Environmentalist and community organizer Ma’Ko’Quah Jones files to run for Lawrence City Commission seat

photo by: Contributed photo

Ma’Ko’Quah Jones

Sustainability Advisory Board chair and community organizer Ma’Ko’Quah Jones has filed for election to the Lawrence City Commission.

Jones, who has degrees in government, Native American studies and environmental law, said working in government has always been one of her goals. In addition to her role on the SAB, Jones is the founder and chair of the Kansas Democratic Party Native American Caucus, a coordinator with the League of Women Voters of Kansas, and a Kansas Association for Conservation and Environmental Education board member.

Jones, a citizen of the Prairie Band Potawatomi Nation, said that important issues for her include environmental justice, support for social service organizations and bringing underrepresented members of the community into politics.

“That’s a lot of the work that I do, is represent underserved voices,” Jones said. “Bringing underserved voices to the forefront of the conversation, in whatever conversation it is, and giving them a political voice.”

Jones, who is from Shawnee, Okla., initially moved to Lawrence with her family in 2009 to attend Haskell Indian Nations University. At Haskell she studied Indigenous and American Indian Studies and earned an associate degree. She went on to earn bachelor’s degrees in Government and Native American Studies from Dartmouth College and a master’s degree in environmental law and policy from Vermont Law School.

Jones returned to live Lawrence in 2015, and worked until 2019 as the environmental/GIS technician for the Prairie Band Potawatomi Nation. She said her political involvement began in 2016, when she was selected as a delegate for Lawrence for Bernie Sanders and attended the Democratic National Convention.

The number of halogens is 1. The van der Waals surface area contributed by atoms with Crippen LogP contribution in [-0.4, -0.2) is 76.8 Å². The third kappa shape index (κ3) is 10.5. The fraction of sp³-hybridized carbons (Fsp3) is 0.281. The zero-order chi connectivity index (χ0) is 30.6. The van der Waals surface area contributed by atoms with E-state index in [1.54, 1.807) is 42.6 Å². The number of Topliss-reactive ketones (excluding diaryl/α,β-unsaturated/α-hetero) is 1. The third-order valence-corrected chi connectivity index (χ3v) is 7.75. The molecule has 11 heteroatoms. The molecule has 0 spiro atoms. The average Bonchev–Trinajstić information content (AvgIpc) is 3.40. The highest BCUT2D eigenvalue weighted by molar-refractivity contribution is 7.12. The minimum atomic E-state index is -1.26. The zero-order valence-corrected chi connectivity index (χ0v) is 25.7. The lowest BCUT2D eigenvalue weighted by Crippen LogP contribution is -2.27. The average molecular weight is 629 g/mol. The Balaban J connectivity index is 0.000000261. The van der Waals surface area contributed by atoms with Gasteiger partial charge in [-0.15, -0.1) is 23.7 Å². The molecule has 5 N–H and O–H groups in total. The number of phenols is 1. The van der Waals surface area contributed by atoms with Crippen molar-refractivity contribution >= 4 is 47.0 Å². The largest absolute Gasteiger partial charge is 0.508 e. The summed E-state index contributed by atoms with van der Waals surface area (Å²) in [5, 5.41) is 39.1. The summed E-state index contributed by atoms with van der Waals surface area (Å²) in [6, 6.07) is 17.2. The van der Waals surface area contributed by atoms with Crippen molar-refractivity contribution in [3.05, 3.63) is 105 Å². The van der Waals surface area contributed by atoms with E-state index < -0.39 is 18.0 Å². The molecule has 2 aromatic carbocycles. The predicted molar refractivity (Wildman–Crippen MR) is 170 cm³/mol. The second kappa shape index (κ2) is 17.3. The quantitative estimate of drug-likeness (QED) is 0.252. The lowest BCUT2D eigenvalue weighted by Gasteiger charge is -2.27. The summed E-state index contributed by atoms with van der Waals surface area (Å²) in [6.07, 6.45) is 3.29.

Jones said though her plan had been to go into governance, events of the past year made her decide that now was the time. She said that last year she was a victim of domestic violence and was homeless for a time. During that period, she got support from the Willow Domestic Violence Center, the Lawrence Community Shelter and other local organizations.

“I had already been involved in political work in Lawrence, and when I experienced that I started realizing what was needed here in Lawrence,” Jones said. “It was definitely a different experience, living on the other side.”

Jones said there is not enough support or advocacy for battered women in the legal system, who can also be charged if they’ve fought back against their abuser, and that the social service organizations require more support as well. When it comes to the environment, Jones noted the City Commission’s recent support for incorporating aspects of the Green New Deal into city plans, including goals related to environmentally sustainable jobs and infrastructure. She said she would like to see those plans put into action.

The terms of commissioners Lisa Larsen, Stuart Boley and Jennifer Ananda are expiring this year. So far, Larsen is the only incumbent to file for reelection.

The filing deadline for the City Commission race is noon on June 1. Candidates will have an Aug. 3 primary, if needed, and the general election will be on Nov. 2. Primaries will be scheduled only if the number of candidates who file is more than three times the number of open seats.


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